Its COP21 week and in Sunday’s Blowout 100 Roger linked to a couple of UN articles detailing the risks to food security from climate change, especially in the developing world. Statements like this one are so inaccurate they in fact lie 180˚ from the truth:
Echoing this message was the UN Food and Agriculture Organization (FAO), which underlined that natural disasters triggered by climate change have risen in frequency and severity over the last three decades, increasing the damage caused to the agricultural sectors of many developing countries and putting them at risk of growing food insecurity.
The World Food Programme (WFP) further insisted that without “ambitious action” to address the causes and consequences of climate change, hunger cannot be eradicated.
According to the UN IPCC AR5 report, climate disasters have not increased in frequency. Food production has kept pace with population growth averting famine thanks mainly to fossil fuels not despite them. And evidence for climate change related drought and food shortages in MENA (Middle East North Africa), the subject of this post, is sparse to absent as detailed in Roger’s post Drought, Climate, War, Terrorism, and Syria.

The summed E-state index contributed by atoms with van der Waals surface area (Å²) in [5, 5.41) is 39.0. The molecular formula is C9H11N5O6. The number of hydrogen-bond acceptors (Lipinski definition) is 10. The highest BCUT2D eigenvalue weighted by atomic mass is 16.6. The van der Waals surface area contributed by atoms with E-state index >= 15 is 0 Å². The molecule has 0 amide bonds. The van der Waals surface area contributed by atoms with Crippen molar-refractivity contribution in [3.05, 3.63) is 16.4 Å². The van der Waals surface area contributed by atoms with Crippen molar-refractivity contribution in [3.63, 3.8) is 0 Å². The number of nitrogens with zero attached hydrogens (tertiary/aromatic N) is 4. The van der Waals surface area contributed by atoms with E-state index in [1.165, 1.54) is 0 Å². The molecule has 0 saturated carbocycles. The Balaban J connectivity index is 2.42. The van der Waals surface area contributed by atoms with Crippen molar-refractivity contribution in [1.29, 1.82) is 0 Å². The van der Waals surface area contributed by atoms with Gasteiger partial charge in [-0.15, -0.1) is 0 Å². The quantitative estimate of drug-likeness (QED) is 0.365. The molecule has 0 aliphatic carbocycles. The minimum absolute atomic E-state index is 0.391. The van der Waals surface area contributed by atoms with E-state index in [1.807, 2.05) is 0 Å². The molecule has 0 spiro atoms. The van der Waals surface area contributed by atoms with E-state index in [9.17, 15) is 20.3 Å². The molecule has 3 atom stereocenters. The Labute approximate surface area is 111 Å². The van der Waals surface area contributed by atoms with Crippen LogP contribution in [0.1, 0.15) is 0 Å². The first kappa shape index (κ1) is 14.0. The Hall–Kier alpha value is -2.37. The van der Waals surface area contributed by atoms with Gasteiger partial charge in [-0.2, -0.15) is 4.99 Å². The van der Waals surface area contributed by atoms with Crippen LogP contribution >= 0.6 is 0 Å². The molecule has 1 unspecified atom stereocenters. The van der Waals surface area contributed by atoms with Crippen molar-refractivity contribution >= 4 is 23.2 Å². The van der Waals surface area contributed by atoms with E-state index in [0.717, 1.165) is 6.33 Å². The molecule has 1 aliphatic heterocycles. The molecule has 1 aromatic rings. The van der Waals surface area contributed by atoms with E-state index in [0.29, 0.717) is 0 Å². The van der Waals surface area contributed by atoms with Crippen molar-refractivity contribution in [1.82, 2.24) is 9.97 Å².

Fossil Fuels and Food
From Walter Youngquist, author of Geodestinies;
A second aspect of the post-petroleum paradigm is not confined to the oil-rich, oil dependent countries, but relates to the world as a whole. How the decline and eventual depletion of oil, and its close associate, natural gas, will affect world food production is of vital importance. Bartlett (1978) succinctly makes the point: “Modern agriculture is the use of land to convert petroleum into food”.
This was written from a perspective that fossil fuel depletion will one day catch up with the Human Race that is, in its current dimension, created from fossil fuels. It now needs to be read from the perspective of the UN, who evidently want to phase out the use of fossil fuels, an ambition that I personally view as a very dangerous fantasy since it may also result in the phasing out of Humanity.
Fossil fuels facilitate food production in many ways. Tractor mechanisation enables the cultivation of much larger areas. Irrigation, built and powered by fossil fuels, enables the cultivation of much larger areas. Of course in the past this was enabled by using human slaves, now replaced by fossil fuel energy slaves. Fossil fuels uniquely, especially natural gas, are used to manufacture fertilisers and pesticides. These underpinned the Green Revolution. None of this can be enabled by solar PV. The current UN course of demonising fossil fuels is very dangerous indeed.